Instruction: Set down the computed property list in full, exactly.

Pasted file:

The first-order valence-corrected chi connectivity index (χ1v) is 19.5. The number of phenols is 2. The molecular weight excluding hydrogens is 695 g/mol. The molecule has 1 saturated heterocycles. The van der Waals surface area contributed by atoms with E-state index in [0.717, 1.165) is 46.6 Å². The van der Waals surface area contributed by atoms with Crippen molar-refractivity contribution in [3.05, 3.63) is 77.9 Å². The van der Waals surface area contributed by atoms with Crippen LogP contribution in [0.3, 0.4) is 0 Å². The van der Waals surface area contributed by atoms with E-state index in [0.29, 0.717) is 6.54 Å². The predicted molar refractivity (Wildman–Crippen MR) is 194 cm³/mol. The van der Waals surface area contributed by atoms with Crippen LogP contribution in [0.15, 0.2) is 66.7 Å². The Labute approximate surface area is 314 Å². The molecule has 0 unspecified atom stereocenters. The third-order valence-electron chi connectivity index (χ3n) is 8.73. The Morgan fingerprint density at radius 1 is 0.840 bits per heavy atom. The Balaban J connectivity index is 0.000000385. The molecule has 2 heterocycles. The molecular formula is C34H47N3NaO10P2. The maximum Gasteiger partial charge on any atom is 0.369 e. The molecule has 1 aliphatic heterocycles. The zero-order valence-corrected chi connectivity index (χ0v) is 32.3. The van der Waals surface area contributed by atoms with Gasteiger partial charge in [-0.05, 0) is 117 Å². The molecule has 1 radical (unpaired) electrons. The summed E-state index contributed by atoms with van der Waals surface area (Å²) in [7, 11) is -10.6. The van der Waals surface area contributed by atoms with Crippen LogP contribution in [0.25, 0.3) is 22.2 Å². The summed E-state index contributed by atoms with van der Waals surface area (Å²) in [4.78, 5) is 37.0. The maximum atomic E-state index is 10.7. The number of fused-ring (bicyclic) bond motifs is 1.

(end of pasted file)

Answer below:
The first-order valence-corrected chi connectivity index (χ1v) is 19.5. The number of phenols is 2. The molecular weight excluding hydrogens is 695 g/mol. The molecule has 1 saturated heterocycles. The van der Waals surface area contributed by atoms with E-state index in [0.717, 1.165) is 46.6 Å². The van der Waals surface area contributed by atoms with Crippen molar-refractivity contribution in [3.05, 3.63) is 77.9 Å². The van der Waals surface area contributed by atoms with Crippen LogP contribution in [0.3, 0.4) is 0 Å². The van der Waals surface area contributed by atoms with E-state index in [0.29, 0.717) is 6.54 Å². The predicted molar refractivity (Wildman–Crippen MR) is 194 cm³/mol. The van der Waals surface area contributed by atoms with Crippen LogP contribution in [0.15, 0.2) is 66.7 Å². The Labute approximate surface area is 314 Å². The molecule has 0 unspecified atom stereocenters. The third-order valence-electron chi connectivity index (χ3n) is 8.73. The Morgan fingerprint density at radius 1 is 0.840 bits per heavy atom. The Balaban J connectivity index is 0.000000385. The molecule has 2 heterocycles. The molecular formula is C34H47N3NaO10P2. The maximum Gasteiger partial charge on any atom is 0.369 e. The molecule has 1 aliphatic heterocycles. The zero-order valence-corrected chi connectivity index (χ0v) is 32.3. The van der Waals surface area contributed by atoms with Gasteiger partial charge in [-0.05, 0) is 117 Å². The molecule has 1 radical (unpaired) electrons. The summed E-state index contributed by atoms with van der Waals surface area (Å²) in [7, 11) is -10.6. The van der Waals surface area contributed by atoms with Crippen LogP contribution in [0.25, 0.3) is 22.2 Å². The summed E-state index contributed by atoms with van der Waals surface area (Å²) in [4.78, 5) is 37.0. The maximum atomic E-state index is 10.7. The number of fused-ring (bicyclic) bond motifs is 1.